And now let us take Verses 5-10 by themselves. Verse 5 is evidently inserted to prepare the way for the sequel. Verses 6, 7 and Verses 8-10 form two little oracles by themselves. Their import is the same. It seems as if the writer felt that the former little prophecy was too vague, and so he appended the more precise revelation in Verses 8-10. The first point insisted upon is that " the first dominion " shall return to Jerusalem, i.e., the kingdom of David shall be restored. Then a strange and sudden transition occurs. The prophet speaks as if Jerusalem were being besieged; nay, more, as if it were already captured, and its inhabitants giving way to unmanly lamentations. He has therefore changed his point of view. He is no longer thinking of the coming golden age; nor yet has he returned to the actual present. Rather he is midway between the two. He sees the melancholy interval, during which Judah is to be driven into exile; and he describes the various stages of the calamity first, the going out of the city; then, the dwelling in the open country, houseless and unprotected; and lastly, the coming to Babylon, the scene of captivity. This last feature of the description has given rise to much -discussion.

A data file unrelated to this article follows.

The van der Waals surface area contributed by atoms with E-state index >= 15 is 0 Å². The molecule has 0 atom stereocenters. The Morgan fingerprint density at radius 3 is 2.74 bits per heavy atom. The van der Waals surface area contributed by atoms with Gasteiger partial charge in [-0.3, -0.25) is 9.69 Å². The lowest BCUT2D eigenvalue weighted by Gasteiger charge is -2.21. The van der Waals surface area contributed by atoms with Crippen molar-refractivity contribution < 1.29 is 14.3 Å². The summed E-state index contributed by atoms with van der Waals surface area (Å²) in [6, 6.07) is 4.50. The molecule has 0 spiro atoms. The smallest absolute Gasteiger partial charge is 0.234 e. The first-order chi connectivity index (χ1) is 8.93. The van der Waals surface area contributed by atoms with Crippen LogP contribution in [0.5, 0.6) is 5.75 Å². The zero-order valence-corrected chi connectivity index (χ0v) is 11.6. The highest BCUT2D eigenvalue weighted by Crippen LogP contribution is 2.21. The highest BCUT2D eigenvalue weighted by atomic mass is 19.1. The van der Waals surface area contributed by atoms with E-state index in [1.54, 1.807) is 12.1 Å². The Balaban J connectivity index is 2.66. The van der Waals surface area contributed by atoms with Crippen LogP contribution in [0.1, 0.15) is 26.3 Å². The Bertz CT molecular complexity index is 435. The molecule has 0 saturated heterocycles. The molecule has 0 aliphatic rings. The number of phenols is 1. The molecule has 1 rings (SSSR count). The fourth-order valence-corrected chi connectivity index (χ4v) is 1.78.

According to Verse 6, it was Assyria, and not Babylonia, which Micah regarded as the last great foe of Israel; why, then, should the threat take this form, " Thou shalt go even to Babylon." It should be remembered that the earlier kingdom of Babylon had been conquered by Tiglath-Pileser; that Merodach-Baladan's brave attempts to obtain an independent position were fruitless; and that Babylon only became the seat of a great empire a century later. The reply which has been offered to this objection is twofold: (1) that Babylon is here mentioned only as a province of the Assyrian Empire; and (2) that, acccording to 2 Kings xvii. 24 (confirmed by the Annals of Sargon}, Sargon transported a part of the rebellious population of Babylonia to N. Israel, which we may safely presume that he replaced by captive Israelites; and that this was a sufficient warrant to Micah for warning his countrymen of Judah to expect a like fate. This is no doubt an ingenious reply; and yet is it not clear to an unprejudiced eye that Babylon is here mentioned as the seat of the great imperial power (the world-empire, as our Germanizing writers call it), and not as a mere provincial capital? A still more serious objection remains, viz., that Verse 12 appears to give a directly opposite statement to Verse 10. We are there told that the hostile nations have been brought to Jerusalem for no other reason than that they may be destroyed within sight of their coveted prey. We must not explain away this inconsistency, and are forced to assume either that these words, "and thou shalt go even to Babylon," are (together with the rest of Verses 5-10) the interpolation of a later editor of the prophetic writings, who overlooked or misunderstood Verse 12, or else that they represent a subsequent revelation received by Micah himself. The former view is no doubt likely to be regarded with great suspicion by elder Biblical students, who are accustomed to assume that Providence has so jealously guarded the integrity of the Scriptures that alterations in their original form are absolutely inconceivable. But we must remember that " the permanent function of the Old Testament for Christians is simply to point to Jesus Christ as the Saviour both of Jew and of Gentile, and that no superficial changes of the text are of any religious importance which leave the performance of this function unimpaired." It is quite certain that the early Jewish students of Micah were pre-occupied with the idea that the Babylonian Captivity must be discoverable in the passage under consideration. One of them (doubtless representing the current exegetical tradition) has introduced, with a freedom reminding us of the Targums, words distinctly referring to this captivity, into the early Greek version of Chapter iv. 8, the latter part of which now runs, καὶ εἰσελεύσεται ἡ ἀρχὴ ἡ πρώτη βασιλεία ἐκ Βαβυλῶνος τῇ θυγατρὶ Ἱερουσαλήμ. It is no disrespect to these early editors and paraphrasts to say that the words which they have inserted are not in harmony with the original meaning of the passage, as elicited by a careful study of the context. For (as Abraham Geiger,. that prince of Jewish scholars, has abundantly shewn) they regarded the Bible as having an ever fresh meaning, to be discovered by a thoughtful regard to the wants of each succeeding age; they held in fact a doctrine of " development." In a certain sense, indeed, this prophecy was fulfilled in the Babylonian Captivity; for the words of Micah are too high and grand to suit the circumstances of Jerusalem in the days of the prophet. "whether it be for the repentance of Hezekiah, or for any other reason known only to God, Jerusalem was not suffered to come to such extremities as the Prophet describes, and consequently the Divine interposition was not so striking and unique."